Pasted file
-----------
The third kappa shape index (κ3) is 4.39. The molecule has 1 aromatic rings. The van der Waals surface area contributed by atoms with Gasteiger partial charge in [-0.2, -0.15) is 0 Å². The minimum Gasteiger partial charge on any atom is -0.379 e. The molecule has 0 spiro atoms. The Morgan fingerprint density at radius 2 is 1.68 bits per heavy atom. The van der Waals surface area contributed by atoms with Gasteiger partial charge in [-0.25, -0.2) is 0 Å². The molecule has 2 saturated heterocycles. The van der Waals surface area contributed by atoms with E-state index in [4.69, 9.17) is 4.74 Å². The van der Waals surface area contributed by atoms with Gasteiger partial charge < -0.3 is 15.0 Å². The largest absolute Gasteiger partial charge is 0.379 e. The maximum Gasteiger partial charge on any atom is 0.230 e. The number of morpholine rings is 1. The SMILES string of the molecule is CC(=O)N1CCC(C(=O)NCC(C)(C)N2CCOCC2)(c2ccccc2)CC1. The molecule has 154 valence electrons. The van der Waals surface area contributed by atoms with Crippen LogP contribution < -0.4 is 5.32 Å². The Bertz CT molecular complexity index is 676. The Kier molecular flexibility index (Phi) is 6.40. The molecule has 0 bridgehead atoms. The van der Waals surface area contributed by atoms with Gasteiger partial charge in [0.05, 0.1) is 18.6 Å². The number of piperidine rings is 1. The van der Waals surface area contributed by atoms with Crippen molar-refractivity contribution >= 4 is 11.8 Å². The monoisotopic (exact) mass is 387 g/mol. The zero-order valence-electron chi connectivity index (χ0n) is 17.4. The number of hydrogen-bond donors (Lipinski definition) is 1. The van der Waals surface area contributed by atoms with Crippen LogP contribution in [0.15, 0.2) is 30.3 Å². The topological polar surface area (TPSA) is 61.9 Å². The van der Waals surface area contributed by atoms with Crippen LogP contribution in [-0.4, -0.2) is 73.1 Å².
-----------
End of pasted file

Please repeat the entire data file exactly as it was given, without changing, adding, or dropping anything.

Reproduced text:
The third kappa shape index (κ3) is 4.39. The molecule has 1 aromatic rings. The van der Waals surface area contributed by atoms with Gasteiger partial charge in [-0.2, -0.15) is 0 Å². The minimum Gasteiger partial charge on any atom is -0.379 e. The molecule has 0 spiro atoms. The Morgan fingerprint density at radius 2 is 1.68 bits per heavy atom. The van der Waals surface area contributed by atoms with Gasteiger partial charge in [-0.25, -0.2) is 0 Å². The molecule has 2 saturated heterocycles. The van der Waals surface area contributed by atoms with E-state index in [4.69, 9.17) is 4.74 Å². The van der Waals surface area contributed by atoms with Gasteiger partial charge < -0.3 is 15.0 Å². The largest absolute Gasteiger partial charge is 0.379 e. The maximum Gasteiger partial charge on any atom is 0.230 e. The number of morpholine rings is 1. The SMILES string of the molecule is CC(=O)N1CCC(C(=O)NCC(C)(C)N2CCOCC2)(c2ccccc2)CC1. The molecule has 154 valence electrons. The van der Waals surface area contributed by atoms with Crippen LogP contribution < -0.4 is 5.32 Å². The Bertz CT molecular complexity index is 676. The Kier molecular flexibility index (Phi) is 6.40. The molecule has 0 bridgehead atoms. The van der Waals surface area contributed by atoms with Gasteiger partial charge in [0.05, 0.1) is 18.6 Å². The number of piperidine rings is 1. The van der Waals surface area contributed by atoms with Crippen molar-refractivity contribution >= 4 is 11.8 Å². The monoisotopic (exact) mass is 387 g/mol. The zero-order valence-electron chi connectivity index (χ0n) is 17.4. The number of hydrogen-bond donors (Lipinski definition) is 1. The van der Waals surface area contributed by atoms with Crippen LogP contribution in [0.15, 0.2) is 30.3 Å². The topological polar surface area (TPSA) is 61.9 Å². The van der Waals surface area contributed by atoms with Crippen LogP contribution in [-0.4, -0.2) is 73.1 Å².